Shakespeare Electronic Conference, Vol. 4, No. 93.  Thursday, 18 February 1993.
From:           Doris Smith <This email address is being protected from spambots. You need JavaScript enabled to view it.>
Date:           Thursday, 18 Feb 1993 15:23:59 -0600 (CST)
Subject:        Pseudonym?
I've know for years of the question many people have regarding the
authorship of Shakespeare's works.  However, today for the first time I
heard that some scholars say that there was no such person as William
Shakespeare, and that it was a pseudonym used by some nobleman whose coat
of arms showed an arm and fist shaking a spear.  Is this one of the
theories floating about?
doris smith (This email address is being protected from spambots. You need JavaScript enabled to view it.)
[Doris, I think someone must be pulling your leg.  Shakespeare's biography is
not a speciality of mine, but I felt the necessity of posting an immediate
reply to your query.  I have gleaned the following from Samuel Schoenbaum's
*William Shakespeare: A Documentary Life* with the proviso that all factual
mistakes are my own.
In 1568, Master John Shakespeare, William's father, was elected as Stratford's
high bailiff (justice of the peace, presider over the town Council, and the
town's highest elected office -- the equivalent of being mayor).  After being
elected bailiff, Master Shakespeare made preliminary inquiries to the College
of Heralds to receive a grant of arms, conferring on him the status of
gentleman.  The grant was not pursued, seemingly because of financial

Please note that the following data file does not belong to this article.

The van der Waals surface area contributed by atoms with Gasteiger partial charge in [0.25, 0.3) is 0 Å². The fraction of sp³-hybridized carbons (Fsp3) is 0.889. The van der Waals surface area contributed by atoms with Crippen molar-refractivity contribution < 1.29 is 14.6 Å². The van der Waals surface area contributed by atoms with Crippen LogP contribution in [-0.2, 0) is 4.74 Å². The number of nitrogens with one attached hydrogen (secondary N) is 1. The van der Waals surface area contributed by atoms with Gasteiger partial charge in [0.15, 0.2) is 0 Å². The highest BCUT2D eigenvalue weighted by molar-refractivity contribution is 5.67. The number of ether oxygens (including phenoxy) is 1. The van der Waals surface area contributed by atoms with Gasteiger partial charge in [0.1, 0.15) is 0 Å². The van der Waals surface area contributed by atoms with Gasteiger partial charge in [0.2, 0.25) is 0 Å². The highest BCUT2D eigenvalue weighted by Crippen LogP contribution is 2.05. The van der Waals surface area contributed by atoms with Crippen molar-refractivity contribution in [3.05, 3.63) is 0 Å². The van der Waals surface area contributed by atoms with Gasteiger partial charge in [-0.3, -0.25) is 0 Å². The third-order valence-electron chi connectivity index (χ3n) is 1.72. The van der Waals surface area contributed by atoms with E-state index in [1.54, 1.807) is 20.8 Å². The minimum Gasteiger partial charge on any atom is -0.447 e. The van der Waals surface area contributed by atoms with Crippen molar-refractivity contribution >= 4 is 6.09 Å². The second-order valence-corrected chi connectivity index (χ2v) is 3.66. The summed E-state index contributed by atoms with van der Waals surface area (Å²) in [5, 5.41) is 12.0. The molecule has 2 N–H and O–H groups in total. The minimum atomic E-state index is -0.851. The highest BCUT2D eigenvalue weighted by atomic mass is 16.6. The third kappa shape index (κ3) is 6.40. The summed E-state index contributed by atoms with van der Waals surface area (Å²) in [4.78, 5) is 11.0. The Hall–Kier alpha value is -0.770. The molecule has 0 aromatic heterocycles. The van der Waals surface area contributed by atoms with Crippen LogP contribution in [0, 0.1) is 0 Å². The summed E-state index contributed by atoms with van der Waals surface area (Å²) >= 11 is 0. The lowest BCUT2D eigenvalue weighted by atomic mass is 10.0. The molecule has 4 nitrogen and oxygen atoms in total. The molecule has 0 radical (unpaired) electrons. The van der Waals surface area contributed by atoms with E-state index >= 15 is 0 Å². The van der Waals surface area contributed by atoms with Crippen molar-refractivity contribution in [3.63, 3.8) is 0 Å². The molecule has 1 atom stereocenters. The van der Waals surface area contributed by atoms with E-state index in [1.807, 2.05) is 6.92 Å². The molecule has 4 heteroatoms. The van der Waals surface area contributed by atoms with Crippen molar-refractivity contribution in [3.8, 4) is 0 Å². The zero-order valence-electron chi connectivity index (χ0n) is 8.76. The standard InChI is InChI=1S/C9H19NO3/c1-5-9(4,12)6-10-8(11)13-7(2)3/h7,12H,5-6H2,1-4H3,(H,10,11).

In 1596, John's application was renewed, probably by his now prosperous son
William.  There still exist two drafts of a document granting John's request;
they are dated 20 October 1596 and were prepared by Sir William Dethick,
Garter King-of-Arms.  John Shakespeare's shield is described thus: "Gould. on
A Bend Sables. a Speare of the first steeled argent. And for his Creast or
Cognizance a falcon. his winges displayed Argent. standing on a wrethe of his
Coullors. supporting a Speare Gould. steeled as aforesaid sett uppon a helmett
with mantelles & tasselles as hathe ben accustomed and dothe more playnely
appeare depicted on this margent."  Accompanying the shield and crest is the
motto "NON SANZ DROICT," not without right.
As you can see, the coat of arms was William's father's.
I hope that the above answers your question. If you would care to read further,
I would recommend Schoenbaum's *A Documentary Life* and his *Shakespeare's
Lives*.  Frank Wadsworth's *The Poacher from Stratford* is also highly
recommended.  --hmc]

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